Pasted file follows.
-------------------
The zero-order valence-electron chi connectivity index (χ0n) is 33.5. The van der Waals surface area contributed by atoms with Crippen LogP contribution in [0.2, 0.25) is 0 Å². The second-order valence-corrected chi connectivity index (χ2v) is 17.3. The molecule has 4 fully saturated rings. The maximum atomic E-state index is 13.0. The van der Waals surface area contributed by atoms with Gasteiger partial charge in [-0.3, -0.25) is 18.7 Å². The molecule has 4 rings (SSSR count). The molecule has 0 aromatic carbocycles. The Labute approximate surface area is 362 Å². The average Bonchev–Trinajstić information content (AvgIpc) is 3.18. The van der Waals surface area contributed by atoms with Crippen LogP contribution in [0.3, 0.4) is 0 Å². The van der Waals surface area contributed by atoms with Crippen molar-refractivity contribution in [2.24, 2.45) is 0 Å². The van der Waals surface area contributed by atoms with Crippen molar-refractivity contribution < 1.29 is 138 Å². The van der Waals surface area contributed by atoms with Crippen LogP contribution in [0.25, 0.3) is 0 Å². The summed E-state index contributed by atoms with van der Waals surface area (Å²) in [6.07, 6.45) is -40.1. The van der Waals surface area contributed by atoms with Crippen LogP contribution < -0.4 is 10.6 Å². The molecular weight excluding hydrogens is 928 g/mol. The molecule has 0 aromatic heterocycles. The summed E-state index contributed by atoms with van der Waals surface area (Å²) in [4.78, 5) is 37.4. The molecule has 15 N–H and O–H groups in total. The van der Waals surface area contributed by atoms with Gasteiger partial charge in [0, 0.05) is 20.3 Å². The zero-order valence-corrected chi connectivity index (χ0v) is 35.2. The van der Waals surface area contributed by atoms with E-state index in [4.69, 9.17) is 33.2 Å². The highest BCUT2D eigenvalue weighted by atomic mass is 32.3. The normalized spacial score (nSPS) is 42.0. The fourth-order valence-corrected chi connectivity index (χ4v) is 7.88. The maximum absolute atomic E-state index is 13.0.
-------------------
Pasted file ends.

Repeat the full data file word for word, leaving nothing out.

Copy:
The zero-order valence-electron chi connectivity index (χ0n) is 33.5. The van der Waals surface area contributed by atoms with Crippen LogP contribution in [0.2, 0.25) is 0 Å². The second-order valence-corrected chi connectivity index (χ2v) is 17.3. The molecule has 4 fully saturated rings. The maximum atomic E-state index is 13.0. The van der Waals surface area contributed by atoms with Gasteiger partial charge in [-0.3, -0.25) is 18.7 Å². The molecule has 4 rings (SSSR count). The molecule has 0 aromatic carbocycles. The Labute approximate surface area is 362 Å². The average Bonchev–Trinajstić information content (AvgIpc) is 3.18. The van der Waals surface area contributed by atoms with Crippen LogP contribution in [0.3, 0.4) is 0 Å². The van der Waals surface area contributed by atoms with Crippen molar-refractivity contribution in [2.24, 2.45) is 0 Å². The van der Waals surface area contributed by atoms with Crippen molar-refractivity contribution < 1.29 is 138 Å². The van der Waals surface area contributed by atoms with Crippen LogP contribution in [0.25, 0.3) is 0 Å². The summed E-state index contributed by atoms with van der Waals surface area (Å²) in [6.07, 6.45) is -40.1. The van der Waals surface area contributed by atoms with Crippen LogP contribution < -0.4 is 10.6 Å². The molecular weight excluding hydrogens is 928 g/mol. The molecule has 0 aromatic heterocycles. The summed E-state index contributed by atoms with van der Waals surface area (Å²) in [4.78, 5) is 37.4. The molecule has 15 N–H and O–H groups in total. The van der Waals surface area contributed by atoms with Gasteiger partial charge in [0, 0.05) is 20.3 Å². The zero-order valence-corrected chi connectivity index (χ0v) is 35.2. The van der Waals surface area contributed by atoms with E-state index in [4.69, 9.17) is 33.2 Å². The highest BCUT2D eigenvalue weighted by atomic mass is 32.3. The normalized spacial score (nSPS) is 42.0. The fourth-order valence-corrected chi connectivity index (χ4v) is 7.88. The maximum absolute atomic E-state index is 13.0.